- Disproportionate Retribution: Torture, death, or severe beatings await anyone who does anything against an Autarch, from coughing too much in his presence to helping one of his hundreds on wives to escape.
- The Dragon: Vash in an administrative sense, and Vo in a hitman sort of sense to Sulepis
- Earn Your Happy Ending: More like earn your Bittersweet Ending, but yeah. Considering the bad end would have everyone enslaved or killed by an Ax-Crazy fire god, could be worse.
- Elemental Embodiment: Each of three non-Human races south of Shadowline represent one element: Skimmers inhabit areas near sea and worship Erivor (god of waters), Funderlings dwelve in underground tunnels and worship Kernios (god of earth and death), while tiny Rooftoppers live in high places and worship Perin (god of skies).
- The Emperor: The Autarch.
- Everybody Hates Hades: Subverted. Kernios is an obvious parallel to Hades, as a god associated both with death and the underground, and throughout the series hints are dropped that he's actually the Big Bad but it turns out that he's soundly in hibernation with most of the rest of the pantheon- Zosim the trickster god, who was impersonating him, is the Big Bad. The Autarch, who was counting on the god he was dealing with being Kernios, gets a major Oh, Crap! moment when he realizes the truth.
- Evil Overlord: The Autarch.
- Evil Versus Evil: In the last volume of the series, there is a war between Autarch Sulepis and Hendon Tolly.
- Expy: Most of the gods of Eion parallel one or more of the gods of Classical Mythology. Perin, Erivor, and Kernios are pretty obviously Zeus, Poseidon, and Hades respectively, and their father parallels Kronos; Zoria has Athena's spheres of influence but her story more closely parallel's Persephone's, and Kupilas closely resembles Hephaestus. Zosim has certain similarities to both Hermes and Dionysus but in actuality is more like Loki, a trickster from an entirely different pantheon.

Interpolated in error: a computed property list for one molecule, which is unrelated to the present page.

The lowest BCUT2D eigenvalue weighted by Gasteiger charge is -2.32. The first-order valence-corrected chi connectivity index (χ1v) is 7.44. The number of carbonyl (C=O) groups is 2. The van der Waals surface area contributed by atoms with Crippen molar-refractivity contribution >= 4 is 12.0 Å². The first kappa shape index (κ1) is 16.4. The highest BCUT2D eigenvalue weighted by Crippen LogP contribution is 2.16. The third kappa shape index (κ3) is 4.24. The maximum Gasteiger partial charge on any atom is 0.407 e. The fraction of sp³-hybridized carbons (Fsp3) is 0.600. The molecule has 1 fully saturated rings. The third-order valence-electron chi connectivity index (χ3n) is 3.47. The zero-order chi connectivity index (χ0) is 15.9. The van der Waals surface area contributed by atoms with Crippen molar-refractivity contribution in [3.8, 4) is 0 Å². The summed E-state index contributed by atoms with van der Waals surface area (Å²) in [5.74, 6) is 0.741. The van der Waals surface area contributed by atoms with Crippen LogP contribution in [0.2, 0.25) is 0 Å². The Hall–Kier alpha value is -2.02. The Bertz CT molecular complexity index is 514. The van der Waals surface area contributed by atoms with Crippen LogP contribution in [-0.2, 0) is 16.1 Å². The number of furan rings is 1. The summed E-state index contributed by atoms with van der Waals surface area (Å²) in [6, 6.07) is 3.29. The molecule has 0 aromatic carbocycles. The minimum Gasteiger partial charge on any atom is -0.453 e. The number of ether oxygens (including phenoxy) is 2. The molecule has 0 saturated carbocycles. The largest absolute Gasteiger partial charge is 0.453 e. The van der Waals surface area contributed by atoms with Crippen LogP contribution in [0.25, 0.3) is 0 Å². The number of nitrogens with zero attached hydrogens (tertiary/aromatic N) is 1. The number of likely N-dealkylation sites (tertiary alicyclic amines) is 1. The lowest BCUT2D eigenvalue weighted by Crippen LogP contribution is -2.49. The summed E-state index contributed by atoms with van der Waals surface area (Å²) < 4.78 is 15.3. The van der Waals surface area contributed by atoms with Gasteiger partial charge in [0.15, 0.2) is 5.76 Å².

- The Fair Folk: The Qar.
- Finger-Lickin' Evil: Zosim does this. ("Splendid! It tastes like worship!")
- Five Races: Humans, Qar, Skimmers, Funderlings, Rooftoppers. Unlike most examples of this trope, there's little in the way of fundamental differences in outlook/philosophy between the different races. While there are significant tensions between some of the races, these are mostly caused by cultural differences, xenophobia and a history of mistrust and conflicts.
- Get a Hold of Yourself, Man!: Prince Barrick receives one from Captain Vansen.
- Godzilla Threshold: The Qar consider the idea of a live god walking the earth again bad enough that they plan on using the Fever Egg (think fantasy version of a hydrogen bomb) to stop it from happening, even though doing so would render most of a continent uninhabitable.
- Heroic Sacrifice: Gyir does this killing Jikuyin, blowing himself and the demigod up, Beetledown does it to save Brother Nickel. Also Yasammez stalls Zosim, dying in the process, so Chert's plan can come to fruition.
- Idiosyncratic Episode Naming: Each volume is called Shadow[something] being both One Word Titles and Portmantitles.
- Jerk Ass: Chert's brother, Brother Nickel, Hendon Tolly, Yasammez is this a bit.
- In a lesser extent, Barrick also qualifies: he is cold, self-absorbed and frequently insults people who help him.
- Kansas City Shuffle: So who's the actual Big Bad? Not only are there several candidates, they also try to out-wit each other, and then the actual Big Bad turns out to have misled everyone else from the very beginning.